People record their histories in different ways. For many Western peoples, the pen and paper were the primary means of recording the past. Still, many civilizations and subcultures of civilizations were limited in their ability to read and write or their ability to obtain the tools necessary to write down their stories. Yet, history is always recorded. The Chinese began recording their histories as far back as 2000 BCE by making carvings on objects such as bone, bronze, wood, and the like. They found, however, that stone was the most durable material to preserve their inscriptions.
Unfortunately, stone inscriptions were not portable. People in remote villages could not benefit from religious and historical texts carved into temples and monuments. Historians believe that by the seventh century CE, the process of creating ink rubbings began. To make a rubbing of an important text or pictorial scene, a moist sheet of paper is placed over the stone inscription. When the paper is almost dry, an ink pad is tapped over the surface, creating an imprint of the image on the paper without the ink touching the stone. This process of rubbing became so popular that many of the original carvings have been worn down or destroyed. Luckily, Chinese artisans have re-carved the originals, either on the original rock face or on separate slabs. While trying to keep as true to the original as possible, these re-carvings are valued much more highly for their artistic than their historical value.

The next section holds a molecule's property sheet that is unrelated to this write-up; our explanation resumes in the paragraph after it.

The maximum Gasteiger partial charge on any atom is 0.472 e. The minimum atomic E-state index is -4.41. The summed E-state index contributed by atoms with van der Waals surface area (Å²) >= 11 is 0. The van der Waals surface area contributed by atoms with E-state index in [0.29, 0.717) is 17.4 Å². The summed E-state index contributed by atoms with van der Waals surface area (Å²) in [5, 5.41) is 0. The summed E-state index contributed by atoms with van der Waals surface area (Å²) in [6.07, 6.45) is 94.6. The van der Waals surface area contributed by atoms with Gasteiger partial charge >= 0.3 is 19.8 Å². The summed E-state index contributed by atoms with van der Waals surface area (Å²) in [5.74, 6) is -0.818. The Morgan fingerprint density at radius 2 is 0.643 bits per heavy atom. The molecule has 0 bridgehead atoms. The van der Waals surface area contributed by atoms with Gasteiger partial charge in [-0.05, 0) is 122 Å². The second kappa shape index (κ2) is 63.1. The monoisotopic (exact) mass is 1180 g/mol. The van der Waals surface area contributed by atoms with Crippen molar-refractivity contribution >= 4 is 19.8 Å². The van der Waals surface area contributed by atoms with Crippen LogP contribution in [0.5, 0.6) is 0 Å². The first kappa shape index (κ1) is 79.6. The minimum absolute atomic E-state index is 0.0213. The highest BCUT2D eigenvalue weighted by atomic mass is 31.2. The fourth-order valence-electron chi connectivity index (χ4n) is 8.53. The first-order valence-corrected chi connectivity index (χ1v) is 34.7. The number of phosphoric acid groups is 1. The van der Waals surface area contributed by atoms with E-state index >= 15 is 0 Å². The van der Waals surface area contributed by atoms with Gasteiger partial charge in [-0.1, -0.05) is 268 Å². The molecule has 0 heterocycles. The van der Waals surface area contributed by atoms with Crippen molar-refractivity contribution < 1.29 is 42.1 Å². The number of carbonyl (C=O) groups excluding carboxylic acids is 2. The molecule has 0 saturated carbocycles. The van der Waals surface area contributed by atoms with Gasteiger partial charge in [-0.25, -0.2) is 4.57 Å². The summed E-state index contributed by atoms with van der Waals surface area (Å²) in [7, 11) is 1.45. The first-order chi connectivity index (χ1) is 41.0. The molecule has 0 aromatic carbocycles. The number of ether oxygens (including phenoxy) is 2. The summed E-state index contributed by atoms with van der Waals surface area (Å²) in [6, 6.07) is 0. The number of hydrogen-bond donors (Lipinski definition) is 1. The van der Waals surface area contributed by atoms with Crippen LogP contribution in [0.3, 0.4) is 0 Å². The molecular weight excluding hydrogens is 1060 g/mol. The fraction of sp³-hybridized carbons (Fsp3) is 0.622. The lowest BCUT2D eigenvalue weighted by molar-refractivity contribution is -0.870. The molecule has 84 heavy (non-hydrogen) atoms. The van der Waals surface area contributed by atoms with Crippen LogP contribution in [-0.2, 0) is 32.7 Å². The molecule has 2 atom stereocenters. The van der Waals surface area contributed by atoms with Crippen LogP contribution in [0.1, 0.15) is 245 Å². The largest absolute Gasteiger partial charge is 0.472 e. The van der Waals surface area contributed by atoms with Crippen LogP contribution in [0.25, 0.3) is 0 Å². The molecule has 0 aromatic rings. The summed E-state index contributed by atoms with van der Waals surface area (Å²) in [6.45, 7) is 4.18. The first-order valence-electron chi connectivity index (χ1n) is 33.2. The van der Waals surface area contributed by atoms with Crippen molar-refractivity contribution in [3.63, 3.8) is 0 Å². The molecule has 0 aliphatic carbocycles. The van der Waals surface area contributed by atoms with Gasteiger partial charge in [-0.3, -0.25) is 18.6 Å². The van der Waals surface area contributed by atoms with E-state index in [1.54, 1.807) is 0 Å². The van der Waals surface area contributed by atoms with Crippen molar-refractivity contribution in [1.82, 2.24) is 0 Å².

While the International Museum of Art has a collection of rubbings from all over China, perhaps the most interesting are rubbings of scenes originally carved on the Wu Family Shrines located in Shandong, China. These giants tombs were constructed at the height of Confucianism during the Han Dynasty (206 BCE–220 CE). Confucianism emphasized the reverence of ancestors (both dead and living), so giant tombs paying homage to the ancestors of the wealthy began to be constructed throughout China. These burial chambers, much like those of ancient Egypt, were loaded with art and treasures. The walls and ceilings of these shrines were carved with elaborate designs, showing scenes of the burial of the deceased, tributes to his life, or religious images.